Banning of Islamic head scarves in French schools featured topic in UNI lecture

Posted on Tuesday, September 13th, 2005

Wallace Hettle, UNI associate professor of history, (319) 273-2942
Vicki Grimes, University Marketing & Public Relations, (319) 273-6728

CEDAR FALLS, Iowa -- 'Symptomatic Politics: Banning Islamic Head Scarves in French Public Schools' will be the featured topic for the University of Northern Iowa's 32nd Annual Carl L. Becker Memorial Lecture in History. Joan Wallach Scott, the Harold F. Linder Chair in the school of Social Science at the Institute for Advanced Study in Princeton, N.J., will deliver the presentation. The lecture, sponsored by the UNI Department of History and the UNI chapter of Phi Alpha Theta, will take place at 7 p.m., Wednesday, Sept. 21, in Sabin Hall, Room 102. The lecture is free and open to the public.

Scott's research examines modern France and has made major theoretical contributions to the field of women's history by arguing for the importance of gender as a historically viable way of fashioning social relationships. She received her bachelor of arts from Brandeis University and holds masters and doctorate degrees from the University of Wisconsin. She has held faculty positions at the University of Illinois at Chicago, Northwestern University, the University of North Carolina, and Brown University, where she was the founding director of the Pembroke Center for Teaching and Research on Women. Scott also is the author of many articles and has written and edited numerous books.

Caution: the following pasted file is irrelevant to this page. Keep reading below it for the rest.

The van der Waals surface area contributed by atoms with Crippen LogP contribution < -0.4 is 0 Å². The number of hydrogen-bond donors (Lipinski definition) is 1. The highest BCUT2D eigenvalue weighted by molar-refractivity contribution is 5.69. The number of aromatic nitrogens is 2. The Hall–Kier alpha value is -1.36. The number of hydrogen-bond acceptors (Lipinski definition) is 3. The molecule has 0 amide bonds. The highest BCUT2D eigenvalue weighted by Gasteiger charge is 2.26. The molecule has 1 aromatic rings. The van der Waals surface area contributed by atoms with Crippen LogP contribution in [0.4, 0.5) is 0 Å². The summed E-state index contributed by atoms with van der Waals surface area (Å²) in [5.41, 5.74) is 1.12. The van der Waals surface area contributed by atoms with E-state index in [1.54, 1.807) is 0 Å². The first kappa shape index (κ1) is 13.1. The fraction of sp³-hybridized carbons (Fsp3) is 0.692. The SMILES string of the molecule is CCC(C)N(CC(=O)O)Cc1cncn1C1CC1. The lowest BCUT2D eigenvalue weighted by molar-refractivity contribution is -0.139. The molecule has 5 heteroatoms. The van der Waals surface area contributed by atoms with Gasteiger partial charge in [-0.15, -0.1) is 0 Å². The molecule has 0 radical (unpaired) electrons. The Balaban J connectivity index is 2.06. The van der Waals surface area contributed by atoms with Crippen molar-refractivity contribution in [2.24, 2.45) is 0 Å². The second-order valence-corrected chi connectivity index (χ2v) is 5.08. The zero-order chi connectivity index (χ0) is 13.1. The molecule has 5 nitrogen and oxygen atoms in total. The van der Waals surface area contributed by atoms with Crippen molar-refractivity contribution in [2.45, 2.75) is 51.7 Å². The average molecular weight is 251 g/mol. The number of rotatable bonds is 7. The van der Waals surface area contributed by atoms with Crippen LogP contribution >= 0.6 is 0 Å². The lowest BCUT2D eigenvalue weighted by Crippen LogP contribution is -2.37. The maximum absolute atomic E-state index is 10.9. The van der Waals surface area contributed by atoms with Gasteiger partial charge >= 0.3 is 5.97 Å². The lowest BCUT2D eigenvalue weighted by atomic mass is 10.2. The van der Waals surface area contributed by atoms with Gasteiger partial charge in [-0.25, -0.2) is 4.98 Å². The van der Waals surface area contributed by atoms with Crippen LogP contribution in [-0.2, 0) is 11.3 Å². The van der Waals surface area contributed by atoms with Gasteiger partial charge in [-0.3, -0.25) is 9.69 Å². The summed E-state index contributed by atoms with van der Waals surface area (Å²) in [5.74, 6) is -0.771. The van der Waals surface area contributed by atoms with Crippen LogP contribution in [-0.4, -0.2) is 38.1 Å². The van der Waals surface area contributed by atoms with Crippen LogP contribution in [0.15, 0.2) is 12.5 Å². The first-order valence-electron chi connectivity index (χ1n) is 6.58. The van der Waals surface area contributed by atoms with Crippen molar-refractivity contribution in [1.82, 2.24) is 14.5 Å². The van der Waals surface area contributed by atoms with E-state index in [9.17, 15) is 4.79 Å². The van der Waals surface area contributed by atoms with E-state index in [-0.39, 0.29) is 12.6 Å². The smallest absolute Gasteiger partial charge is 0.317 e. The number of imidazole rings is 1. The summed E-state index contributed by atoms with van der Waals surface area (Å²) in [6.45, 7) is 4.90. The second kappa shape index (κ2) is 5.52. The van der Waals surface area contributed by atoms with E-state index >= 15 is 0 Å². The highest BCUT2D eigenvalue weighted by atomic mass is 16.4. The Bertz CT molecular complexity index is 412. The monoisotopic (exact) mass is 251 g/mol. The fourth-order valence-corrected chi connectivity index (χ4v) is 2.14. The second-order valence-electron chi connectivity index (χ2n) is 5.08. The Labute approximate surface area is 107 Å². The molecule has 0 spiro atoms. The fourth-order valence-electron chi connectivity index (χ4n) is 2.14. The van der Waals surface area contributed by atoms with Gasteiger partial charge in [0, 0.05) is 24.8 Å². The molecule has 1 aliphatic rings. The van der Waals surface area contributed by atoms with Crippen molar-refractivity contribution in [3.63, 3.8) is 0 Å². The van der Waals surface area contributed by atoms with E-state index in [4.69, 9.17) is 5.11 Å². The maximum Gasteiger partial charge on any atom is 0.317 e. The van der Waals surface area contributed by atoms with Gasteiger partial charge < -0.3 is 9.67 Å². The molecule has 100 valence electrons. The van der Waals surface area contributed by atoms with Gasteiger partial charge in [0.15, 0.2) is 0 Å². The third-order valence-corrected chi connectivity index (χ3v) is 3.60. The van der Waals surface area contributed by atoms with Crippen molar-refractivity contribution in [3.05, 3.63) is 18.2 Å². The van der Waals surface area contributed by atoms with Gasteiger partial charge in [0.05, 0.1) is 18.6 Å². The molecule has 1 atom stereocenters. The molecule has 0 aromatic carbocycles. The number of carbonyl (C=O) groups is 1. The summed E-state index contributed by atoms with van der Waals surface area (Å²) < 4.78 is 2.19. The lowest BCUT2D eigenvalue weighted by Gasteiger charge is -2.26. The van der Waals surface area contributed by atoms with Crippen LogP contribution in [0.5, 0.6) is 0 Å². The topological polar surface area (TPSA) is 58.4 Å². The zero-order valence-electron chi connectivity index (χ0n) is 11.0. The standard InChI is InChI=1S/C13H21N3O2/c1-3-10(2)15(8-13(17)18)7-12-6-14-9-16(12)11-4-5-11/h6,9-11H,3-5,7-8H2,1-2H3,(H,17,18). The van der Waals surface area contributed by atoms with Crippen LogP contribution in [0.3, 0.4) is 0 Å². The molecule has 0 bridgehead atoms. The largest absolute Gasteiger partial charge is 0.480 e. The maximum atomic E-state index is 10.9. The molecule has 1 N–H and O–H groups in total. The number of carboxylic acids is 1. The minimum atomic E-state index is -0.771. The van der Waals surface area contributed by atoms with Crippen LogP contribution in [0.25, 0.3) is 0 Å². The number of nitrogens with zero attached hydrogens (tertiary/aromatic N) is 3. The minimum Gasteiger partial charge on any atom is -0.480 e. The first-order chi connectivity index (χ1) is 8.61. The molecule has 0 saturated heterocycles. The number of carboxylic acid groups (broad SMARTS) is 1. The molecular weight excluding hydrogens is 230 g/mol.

The lecture is named in honor of Carl L. Becker, who was born near Reinbeck, Iowa, and received his doctorate from the University of Wisconsin in 1907. Becker taught at various universities across the Midwest and East, and was internationally recognized as a progressive thinker, believing that historians with knowledge of the past can use it to solve problems of the present and improve human relations.

The Becker Lecture is supported by the Donald & Aileen Howard Endowment Fund. For more information about the lecture, contact Wallace Hettle, associate professor of history, at (319) 273-2942.